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Emerson Electric's AN/APQ-159 was an I band/J band radar designed to upgrade Emerson's simple AN/APQ-153 used in the Northrop F-5. It offered roughly double the range, increased off-boresight tracking angles, and considerably improved reliability. Originally intended to be replaced by the further improved AN/APQ-167, modernized F-5s have typically moved to the entirely new AN/APG-69 instead.

Like the earlier APQ-153, the APQ-159 was a purely air-to-air radar system. It had four primary modes of operation, two search modes with different ranges using a simple B-Scope display, a C-Scope foresight gunnery display with ranging and automatic lock-on ("dogfight mode"), and a similar mode used with the AIM-9 Sidewinder that calculated the missile's engagement envelope and provided cues to the pilot to fly into the envelope. The radar offered no air-to-ground modes at all, nor was it capable of firing the AIM-7 Sparrow in spite of its BVR-capable range.

The APQ-159's primary upgrade was the addition of a new planar phased array antenna, replacing the -153's parabolic dish. This made the antenna smaller front-to-back and allowed it to be pointed to higher angles within the nose. It also greatly reduced the sidelobes, which improved gain and allowed the range to be greatly increased from the -153's roughly 10 nautical miles (19 km) to the -159's 20 nautical miles (37 km). The electronics were also upgraded, offering increased frequency agility and dramatically improving mean time between failure (MTBF) from about 62 hours in the -153 to 125 in the latest models of the -159, which have actually demonstrated 150 hours MTBF in the field.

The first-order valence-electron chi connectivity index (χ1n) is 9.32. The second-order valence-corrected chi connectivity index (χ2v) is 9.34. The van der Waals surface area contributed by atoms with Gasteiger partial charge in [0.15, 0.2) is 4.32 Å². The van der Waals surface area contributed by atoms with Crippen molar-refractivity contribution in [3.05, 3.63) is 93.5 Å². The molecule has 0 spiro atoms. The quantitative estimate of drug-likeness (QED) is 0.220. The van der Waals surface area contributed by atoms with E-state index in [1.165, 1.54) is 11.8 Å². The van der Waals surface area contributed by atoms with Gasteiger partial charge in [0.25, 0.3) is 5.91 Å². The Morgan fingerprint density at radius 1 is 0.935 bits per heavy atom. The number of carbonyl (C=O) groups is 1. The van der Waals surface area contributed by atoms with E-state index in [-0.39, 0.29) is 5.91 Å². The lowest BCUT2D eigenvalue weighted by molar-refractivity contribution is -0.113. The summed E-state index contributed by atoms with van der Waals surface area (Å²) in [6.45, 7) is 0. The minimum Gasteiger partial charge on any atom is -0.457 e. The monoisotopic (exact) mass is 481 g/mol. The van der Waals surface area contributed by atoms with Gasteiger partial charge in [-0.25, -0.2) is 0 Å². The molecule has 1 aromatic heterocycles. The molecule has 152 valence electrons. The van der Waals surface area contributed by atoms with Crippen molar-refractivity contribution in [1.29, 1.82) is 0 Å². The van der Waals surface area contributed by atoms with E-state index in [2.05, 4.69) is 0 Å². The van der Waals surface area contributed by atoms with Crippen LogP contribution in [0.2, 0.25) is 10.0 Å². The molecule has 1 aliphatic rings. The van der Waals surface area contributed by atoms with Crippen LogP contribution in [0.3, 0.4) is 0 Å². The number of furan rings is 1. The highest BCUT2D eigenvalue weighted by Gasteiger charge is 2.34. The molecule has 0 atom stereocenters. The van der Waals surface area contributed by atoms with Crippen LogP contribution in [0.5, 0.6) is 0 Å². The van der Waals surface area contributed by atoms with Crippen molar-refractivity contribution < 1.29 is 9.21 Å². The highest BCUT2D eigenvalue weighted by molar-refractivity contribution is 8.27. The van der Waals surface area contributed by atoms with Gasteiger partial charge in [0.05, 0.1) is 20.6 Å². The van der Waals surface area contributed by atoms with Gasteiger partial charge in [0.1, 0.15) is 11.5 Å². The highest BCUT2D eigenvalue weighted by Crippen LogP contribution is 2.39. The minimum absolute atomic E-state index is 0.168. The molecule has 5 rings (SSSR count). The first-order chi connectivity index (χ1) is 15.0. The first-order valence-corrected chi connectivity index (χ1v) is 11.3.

Several versions of the APQ-159 were built over its lifetime. It was initially offered in four separate models with the same radar electronics, but different displays. The APQ-159-1 and -2 models used a display that could operate in television mode to operate the AGM-65 Maverick air-to-ground missile, while the -3 and -4 lacked this capability. The -1 and -3 models had a single display, while the -2 and -4's had dual displays for use in the two seater F-5F. The APQ-159-5 version was a product improvement that further improved reliability and reduced weight to the same as the original APQ-153, making in-field upgrades much simpler. The final version was the APQ-159-7.

Technologies of AN/APQ-159 have been adopted for another radar, the AN/APQ-167. This is similar to the dual-display AN/APQ-159,[1] which thus is essentially the AN/APQ-159 equivalent of AN/APQ-157. However, the new radar was not adopted by foreign customers originally targeted, and instead, it is used on Cessna T-47A Citation by USAF for radar operator training.[2]

See also[edit]


  1. ^ Jane's Avionics, 1991-92 edition, Jane's Information Group, 1991. ISBN 9780710609663
  2. ^ APQ-167 on T-47

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